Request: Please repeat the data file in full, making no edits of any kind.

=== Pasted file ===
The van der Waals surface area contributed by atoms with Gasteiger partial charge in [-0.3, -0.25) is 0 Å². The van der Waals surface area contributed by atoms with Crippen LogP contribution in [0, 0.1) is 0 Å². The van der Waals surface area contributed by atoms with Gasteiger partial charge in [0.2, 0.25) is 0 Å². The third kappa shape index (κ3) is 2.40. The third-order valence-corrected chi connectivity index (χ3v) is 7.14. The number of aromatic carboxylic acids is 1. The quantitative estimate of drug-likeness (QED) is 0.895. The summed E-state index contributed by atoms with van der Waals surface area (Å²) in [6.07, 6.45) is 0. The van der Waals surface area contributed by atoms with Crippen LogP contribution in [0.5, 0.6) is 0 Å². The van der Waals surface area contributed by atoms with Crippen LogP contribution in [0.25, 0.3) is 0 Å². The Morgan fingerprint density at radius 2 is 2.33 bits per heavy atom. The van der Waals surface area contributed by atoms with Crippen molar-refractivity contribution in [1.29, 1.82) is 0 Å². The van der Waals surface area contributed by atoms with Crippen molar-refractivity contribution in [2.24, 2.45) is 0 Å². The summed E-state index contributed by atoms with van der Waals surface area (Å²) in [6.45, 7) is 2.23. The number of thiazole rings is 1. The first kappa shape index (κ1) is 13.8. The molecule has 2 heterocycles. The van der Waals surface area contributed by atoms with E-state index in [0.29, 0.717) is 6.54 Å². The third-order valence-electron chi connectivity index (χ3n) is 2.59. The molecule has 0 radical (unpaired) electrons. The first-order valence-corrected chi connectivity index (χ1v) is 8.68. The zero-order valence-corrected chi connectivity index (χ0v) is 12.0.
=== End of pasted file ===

The van der Waals surface area contributed by atoms with Gasteiger partial charge in [-0.3, -0.25) is 0 Å². The van der Waals surface area contributed by atoms with Crippen LogP contribution in [0, 0.1) is 0 Å². The van der Waals surface area contributed by atoms with Gasteiger partial charge in [0.2, 0.25) is 0 Å². The third kappa shape index (κ3) is 2.40. The third-order valence-corrected chi connectivity index (χ3v) is 7.14. The number of aromatic carboxylic acids is 1. The quantitative estimate of drug-likeness (QED) is 0.895. The summed E-state index contributed by atoms with van der Waals surface area (Å²) in [6.07, 6.45) is 0. The van der Waals surface area contributed by atoms with Crippen LogP contribution in [0.5, 0.6) is 0 Å². The van der Waals surface area contributed by atoms with Crippen LogP contribution in [0.25, 0.3) is 0 Å². The Morgan fingerprint density at radius 2 is 2.33 bits per heavy atom. The van der Waals surface area contributed by atoms with Crippen molar-refractivity contribution in [1.29, 1.82) is 0 Å². The van der Waals surface area contributed by atoms with Crippen molar-refractivity contribution in [2.24, 2.45) is 0 Å². The summed E-state index contributed by atoms with van der Waals surface area (Å²) in [6.45, 7) is 2.23. The number of thiazole rings is 1. The first kappa shape index (κ1) is 13.8. The molecule has 2 heterocycles. The van der Waals surface area contributed by atoms with E-state index in [0.29, 0.717) is 6.54 Å². The third-order valence-electron chi connectivity index (χ3n) is 2.59. The molecule has 0 radical (unpaired) electrons. The first-order valence-corrected chi connectivity index (χ1v) is 8.68. The zero-order valence-corrected chi connectivity index (χ0v) is 12.0.